Using signals to identify sales-ready leads (going beyond mqls & pqls)

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As go-to-market operators, it’s our job to create the systems and processes that make our GTM teams effective. One of those fundamental features (and one of the most fun) is building a system to identify a sales-ready lead (or CS-ready, in some cases).

Acronyms can get messy. Leave behind your preconceived notions of MQLs, and PQLs, and SQLs, and LMNOPs. What we want to build are the rules and processes to help our GTM teams know which of our prospects and customers need a human led moment.

Keep reading if you’re thinking about:

  • Building a smarter lead handoff process for top of funnel that goes beyond an MQL score
  • Turning your PLS strategy into a system
  • Leveraging your product data to identify churn early
  • Enabling your sales & cs team with better insights to have meaningful moments

What we’ll cover here:

  1. Source data: the raw data
  2. Signals: collection of raw data to identify a signal

It always starts with ICP definition

For any marketers thinking about top of funnel lead identification, you are going to want to leverage your ICP definition in any of your logic, no matter your use case.

This is typically done with Firmographic Data.

Do not build a lead handoff process, or expansion identification process without first ensuring you have all the data points (ideally normalized) to know whether or not you WANT to do business with them. (see below for examples of firmographic data)

There is nothing that will erode your GTM team’s trust in you like sending over terrible leads. This is especially true in PLG.

Lots of people who sign up for your free trials and tiers will not convert into customers. They may have high usage, but if they are not ICPs, exclude them.

1. Source Data

Let’s give it up for our friends at Forrester. Their research shows that data-driven organizations are 162% more likely to significantly surpass revenue goals than their data-ignoring counterparts.

That’s why we’re all going to invest in collecting and structuring our data so that it is democratized across our organization.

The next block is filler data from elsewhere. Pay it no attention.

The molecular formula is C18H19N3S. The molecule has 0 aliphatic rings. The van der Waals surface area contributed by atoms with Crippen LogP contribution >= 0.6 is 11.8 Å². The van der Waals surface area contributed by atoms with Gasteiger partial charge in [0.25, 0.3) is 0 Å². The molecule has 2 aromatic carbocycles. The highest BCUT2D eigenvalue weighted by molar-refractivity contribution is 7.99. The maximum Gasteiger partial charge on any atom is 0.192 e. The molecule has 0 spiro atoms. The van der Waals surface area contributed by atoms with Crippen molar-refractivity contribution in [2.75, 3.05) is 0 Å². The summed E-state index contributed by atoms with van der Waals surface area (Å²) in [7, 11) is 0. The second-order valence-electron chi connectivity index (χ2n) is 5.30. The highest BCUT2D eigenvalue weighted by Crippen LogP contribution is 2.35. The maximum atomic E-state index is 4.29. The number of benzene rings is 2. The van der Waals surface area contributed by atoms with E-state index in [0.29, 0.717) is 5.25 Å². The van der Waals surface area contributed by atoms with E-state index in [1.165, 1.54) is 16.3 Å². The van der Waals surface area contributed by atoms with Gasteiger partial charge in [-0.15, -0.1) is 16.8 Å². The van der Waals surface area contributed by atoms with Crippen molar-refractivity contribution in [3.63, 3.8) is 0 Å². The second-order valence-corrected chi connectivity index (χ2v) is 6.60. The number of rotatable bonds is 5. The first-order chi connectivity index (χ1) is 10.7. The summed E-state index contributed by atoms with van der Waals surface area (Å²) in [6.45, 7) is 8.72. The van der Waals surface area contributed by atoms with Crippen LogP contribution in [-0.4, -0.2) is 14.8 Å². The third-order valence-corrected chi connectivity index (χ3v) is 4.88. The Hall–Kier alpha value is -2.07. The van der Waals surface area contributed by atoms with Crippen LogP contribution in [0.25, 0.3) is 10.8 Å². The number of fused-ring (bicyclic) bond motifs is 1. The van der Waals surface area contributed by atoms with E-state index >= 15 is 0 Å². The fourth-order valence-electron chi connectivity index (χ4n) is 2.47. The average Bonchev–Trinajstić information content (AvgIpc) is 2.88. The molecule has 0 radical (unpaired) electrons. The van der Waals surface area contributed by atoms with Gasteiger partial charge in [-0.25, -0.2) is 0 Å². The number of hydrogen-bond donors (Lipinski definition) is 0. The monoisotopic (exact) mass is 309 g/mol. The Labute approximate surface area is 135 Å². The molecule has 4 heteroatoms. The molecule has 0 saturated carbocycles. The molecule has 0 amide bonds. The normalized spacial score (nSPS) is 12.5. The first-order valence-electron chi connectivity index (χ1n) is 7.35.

Source data, to us, is just the raw data points that we collect. It comes in many forms:

Firmographic: These are the data points that will helps us understand our persona (and exclude our ICP). We may be collecting these through forms and other lead gen efforts, but more likely through 3rd party tools like ZoomInfo, Apollo, Clearbit and Cognism.

  • Company attributes: Industry, Employee Size, Location/Region
  • Employee attributes: Title, Department, Seniority
  • Company events: Funding/Stage, Acquisition, Public Goal, New Hire, Job Posting
  • Technographic: Tools in their existing tech stack

Online/Marketing engagement: This is typically first party data (you’re tracking it) showing how your prospects and customers are engaging with you. This is primarily marketing engagement, but could be with other teams. This can tell us what the individual is interested in or can infer intent.

  • Website engagement: Viewing pricing pages, viewing specific product pages, downloading content.
  • Event engagement: Both in person and online, webinar attendance, event attendance, exec dinners, conference/booth attendance
  • Hand-raising engagement: This one’s almost too easy 😉 Contact Us and Demo Requests
  • Email engagement: Treating this one differently as this could be part of sales or marketing campaigns (especially if you’re using tools like Outreach & Salesloft). These can be useful though be wary of email opens as intent.
  • Dark funnel: Harder to track in an automated way. Podcast listens, community engagement, social engagement.

Intent: You can think of this category as third party intent. Intent can be measured through marketing engagement or product engagement, as well. Think: G2, 6Sense, Propensity, ZoomInfo, and likely some industry specific sources.

  • Product Comparison: Are your prospects comparing you to anyone specific? Even scarier, are your existing customers?
  • Category Search: Key term searches, reviews.
  • Complementary Product Search: Searching for features or problems you solve. This is especially important for companies with large product suites where customers may not be aware of all features.

Usage/product: Saved the best for last. Understanding how your users use your product is very powerful. These will be very custom to your features.

  • Frequency & Volume: Raw logins, daily active users, time spent, recency, invites sent
  • Threshold: Usage thresholds (Have they exceeded their current tier or contracted amount?)

2. Signals

This is the fun part – we get to turn all of the source data above into signals.

What’s the difference between data/usage & signals? Here’s an example. Usage might be that we have 30 active users. A signal might be that active users has grown by 25% in the last 30 days.

You can also mix and match lots of different data points to come up with signals. And you should be testing these often. And don’t stop at product data.

Here are some examples

Remember, ICP is always in play.

Conversion PlayCHURN PREVEntion playEXPANSION PLAY
Free to Paid PlayNew Champion PlayEnterprise Tier Play
Free Trial
Invited 5 + users
Completed 3 tasks
Attended new feature webinar
Champion deactivated2+ users engaged
titles in 2 different departments
Route to SDRRoute to CSMRoute to AM

Up Next:

Once you’ve ironed out your signals, you’ll need to create the system to route them to the right rep. That’s coming up next. Submit the below form to be notified when we post it.

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Upcoming topics include:
PLG/PLS, RevOps Intake Process, and CRM Data Infrastructure. 

For now, read how we did it for Intercom.